‘It all began, mildly enough …’
Three men, drifting in the Duke of Burgundy’s bath. Meet Claes, Julius and Felix. Welcome to 15th century Bruges, to a world on the brink of change:
‘From Venice to Cathay, from Seville to the Gold Coast of Africa, men anchored their ships and opened their ledgers and weighed one thing against another as if nothing would change.’
What can I tell you about this novel, without spoiling the beginning of a magnificent eight volume series? Who is Niccolò? The story builds slowly, with action aplenty, to keep the reader turning the pages and (frequently) confused. Confused? Well, you need to read slowly to try to keep track of each of the different threads and to try to sift important plot points from red herrings. And along the way you will learn about trade, about mercenary armies, and about politics.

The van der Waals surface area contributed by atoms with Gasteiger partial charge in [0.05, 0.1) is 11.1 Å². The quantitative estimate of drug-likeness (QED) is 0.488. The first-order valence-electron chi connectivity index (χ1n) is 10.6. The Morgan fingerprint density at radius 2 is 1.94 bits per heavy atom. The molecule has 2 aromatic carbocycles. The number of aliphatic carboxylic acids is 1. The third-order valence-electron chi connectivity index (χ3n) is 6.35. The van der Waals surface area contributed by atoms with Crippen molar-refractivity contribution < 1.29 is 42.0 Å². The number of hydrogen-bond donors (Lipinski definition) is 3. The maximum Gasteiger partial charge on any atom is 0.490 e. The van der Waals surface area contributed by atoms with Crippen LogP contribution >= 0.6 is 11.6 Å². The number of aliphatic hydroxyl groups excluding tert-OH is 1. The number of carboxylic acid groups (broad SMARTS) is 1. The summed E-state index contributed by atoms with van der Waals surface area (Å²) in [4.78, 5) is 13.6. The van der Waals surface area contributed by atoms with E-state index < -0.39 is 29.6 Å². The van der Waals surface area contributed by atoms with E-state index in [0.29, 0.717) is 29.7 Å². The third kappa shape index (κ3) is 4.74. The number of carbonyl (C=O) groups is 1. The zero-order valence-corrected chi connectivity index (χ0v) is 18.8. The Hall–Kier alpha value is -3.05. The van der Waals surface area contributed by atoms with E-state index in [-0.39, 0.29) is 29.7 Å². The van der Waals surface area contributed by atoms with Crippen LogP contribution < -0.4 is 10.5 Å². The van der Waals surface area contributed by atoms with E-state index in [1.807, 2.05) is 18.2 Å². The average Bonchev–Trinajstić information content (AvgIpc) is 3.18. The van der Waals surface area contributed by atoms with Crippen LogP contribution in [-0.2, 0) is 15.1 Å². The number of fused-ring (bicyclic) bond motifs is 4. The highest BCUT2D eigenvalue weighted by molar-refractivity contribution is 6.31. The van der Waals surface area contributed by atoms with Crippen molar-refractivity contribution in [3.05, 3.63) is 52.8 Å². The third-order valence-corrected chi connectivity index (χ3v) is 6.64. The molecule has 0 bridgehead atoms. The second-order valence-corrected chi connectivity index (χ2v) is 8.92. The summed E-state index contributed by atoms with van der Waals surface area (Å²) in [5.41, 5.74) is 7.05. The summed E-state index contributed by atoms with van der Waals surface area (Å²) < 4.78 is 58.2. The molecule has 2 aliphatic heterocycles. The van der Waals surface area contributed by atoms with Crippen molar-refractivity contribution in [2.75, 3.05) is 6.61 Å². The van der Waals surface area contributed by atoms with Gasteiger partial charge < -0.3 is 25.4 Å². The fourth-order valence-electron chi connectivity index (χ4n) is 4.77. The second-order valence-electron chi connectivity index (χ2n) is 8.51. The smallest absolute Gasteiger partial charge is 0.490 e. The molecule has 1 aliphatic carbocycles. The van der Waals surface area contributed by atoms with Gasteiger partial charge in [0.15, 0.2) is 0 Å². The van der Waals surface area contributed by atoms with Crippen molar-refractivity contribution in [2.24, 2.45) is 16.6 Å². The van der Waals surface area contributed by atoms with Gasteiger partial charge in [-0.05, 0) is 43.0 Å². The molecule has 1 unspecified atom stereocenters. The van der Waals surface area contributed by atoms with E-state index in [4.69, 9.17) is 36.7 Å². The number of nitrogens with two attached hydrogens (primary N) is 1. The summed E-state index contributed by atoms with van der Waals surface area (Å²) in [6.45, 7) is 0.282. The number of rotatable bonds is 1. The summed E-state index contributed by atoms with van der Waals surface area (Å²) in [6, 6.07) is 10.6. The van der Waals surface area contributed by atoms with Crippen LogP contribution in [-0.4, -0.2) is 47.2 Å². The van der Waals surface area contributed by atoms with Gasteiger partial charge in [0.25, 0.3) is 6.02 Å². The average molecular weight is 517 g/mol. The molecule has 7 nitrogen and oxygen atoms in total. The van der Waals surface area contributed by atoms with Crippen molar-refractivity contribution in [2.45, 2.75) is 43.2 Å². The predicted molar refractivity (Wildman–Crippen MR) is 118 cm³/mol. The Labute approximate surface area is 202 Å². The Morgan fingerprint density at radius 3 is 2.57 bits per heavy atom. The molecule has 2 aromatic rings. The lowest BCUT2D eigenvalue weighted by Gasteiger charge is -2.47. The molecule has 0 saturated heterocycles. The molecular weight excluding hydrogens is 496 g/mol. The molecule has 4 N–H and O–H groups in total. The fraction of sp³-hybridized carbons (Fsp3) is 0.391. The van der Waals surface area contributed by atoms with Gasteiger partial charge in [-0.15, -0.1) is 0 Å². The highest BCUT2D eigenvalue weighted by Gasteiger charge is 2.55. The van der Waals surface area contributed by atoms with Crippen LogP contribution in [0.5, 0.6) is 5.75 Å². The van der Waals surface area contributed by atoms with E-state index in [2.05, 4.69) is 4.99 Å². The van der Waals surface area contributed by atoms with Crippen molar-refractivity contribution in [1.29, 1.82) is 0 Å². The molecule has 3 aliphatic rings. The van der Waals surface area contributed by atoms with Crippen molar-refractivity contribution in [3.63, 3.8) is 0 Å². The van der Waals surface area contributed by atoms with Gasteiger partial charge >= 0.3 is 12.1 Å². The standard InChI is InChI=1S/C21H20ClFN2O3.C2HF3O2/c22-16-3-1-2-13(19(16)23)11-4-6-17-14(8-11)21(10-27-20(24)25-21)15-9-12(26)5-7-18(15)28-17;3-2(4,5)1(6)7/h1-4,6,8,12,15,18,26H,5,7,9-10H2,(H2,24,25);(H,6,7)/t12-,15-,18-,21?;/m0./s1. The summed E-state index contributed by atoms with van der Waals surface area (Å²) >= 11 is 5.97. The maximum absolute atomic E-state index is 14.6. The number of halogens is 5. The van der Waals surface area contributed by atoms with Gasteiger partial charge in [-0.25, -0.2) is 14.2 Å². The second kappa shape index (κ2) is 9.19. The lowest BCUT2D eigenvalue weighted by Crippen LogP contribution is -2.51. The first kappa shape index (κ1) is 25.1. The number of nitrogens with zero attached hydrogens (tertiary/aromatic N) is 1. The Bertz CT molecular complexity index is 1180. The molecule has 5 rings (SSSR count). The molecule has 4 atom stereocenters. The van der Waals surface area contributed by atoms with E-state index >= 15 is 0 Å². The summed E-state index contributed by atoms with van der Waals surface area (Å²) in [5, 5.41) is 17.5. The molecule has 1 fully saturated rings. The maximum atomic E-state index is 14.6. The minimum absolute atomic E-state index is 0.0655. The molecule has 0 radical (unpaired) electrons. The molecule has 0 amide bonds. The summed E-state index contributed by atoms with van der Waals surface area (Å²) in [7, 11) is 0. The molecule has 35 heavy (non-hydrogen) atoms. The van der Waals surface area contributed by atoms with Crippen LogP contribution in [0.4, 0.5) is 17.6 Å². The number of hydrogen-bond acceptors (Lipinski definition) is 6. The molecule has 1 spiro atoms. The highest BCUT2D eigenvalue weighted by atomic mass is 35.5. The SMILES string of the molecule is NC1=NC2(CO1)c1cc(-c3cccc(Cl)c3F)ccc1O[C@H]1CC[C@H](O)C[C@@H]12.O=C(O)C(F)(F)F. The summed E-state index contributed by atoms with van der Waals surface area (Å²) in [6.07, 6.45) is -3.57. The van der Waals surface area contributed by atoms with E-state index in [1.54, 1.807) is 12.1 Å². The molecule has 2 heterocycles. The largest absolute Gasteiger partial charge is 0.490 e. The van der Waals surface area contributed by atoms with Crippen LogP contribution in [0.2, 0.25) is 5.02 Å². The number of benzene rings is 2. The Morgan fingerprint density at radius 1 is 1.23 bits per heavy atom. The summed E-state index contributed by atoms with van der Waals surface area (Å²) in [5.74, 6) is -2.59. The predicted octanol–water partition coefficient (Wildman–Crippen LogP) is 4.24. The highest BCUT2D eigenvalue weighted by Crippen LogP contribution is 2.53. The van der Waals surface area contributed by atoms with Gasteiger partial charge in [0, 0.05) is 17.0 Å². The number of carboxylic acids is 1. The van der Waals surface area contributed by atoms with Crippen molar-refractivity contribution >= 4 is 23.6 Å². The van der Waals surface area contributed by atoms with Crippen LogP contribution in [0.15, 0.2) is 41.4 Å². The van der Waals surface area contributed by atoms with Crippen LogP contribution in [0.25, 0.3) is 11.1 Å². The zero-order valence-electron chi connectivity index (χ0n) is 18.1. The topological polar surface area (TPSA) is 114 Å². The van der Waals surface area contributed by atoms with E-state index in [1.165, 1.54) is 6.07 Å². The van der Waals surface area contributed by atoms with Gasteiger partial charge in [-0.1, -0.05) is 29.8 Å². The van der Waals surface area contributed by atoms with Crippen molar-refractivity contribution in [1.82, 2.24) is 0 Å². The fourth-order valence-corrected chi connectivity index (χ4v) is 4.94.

You will meet some fascinating characters (and wonder how some of them survive, while other do not).
Ms Dunnett’s novels are complex and multi-layered. They reward careful reading and rereading. Rereading? Yes, Ms Dunnett’s novels are amongst the few I reread regularly. And each time I read; I discover new detail. There is a wealth of detail to explore, relationships to puzzle over, decisions to question. Who is Niccolò? Who is this man of many names and talents, this enigma?
I love these novels. If you’ve not yet read Ms Dunnett’s novels and you enjoy lively well-written historical fiction, this series (The House of Niccolò) may appeal. This is the order of the eight books:
The Spring of the Lamb
Race of Scorpions
Scales of Gold
The Unicorn Hunt
To Lie with Lions
Caprice and Rondo
I strongly recommend reading them in order.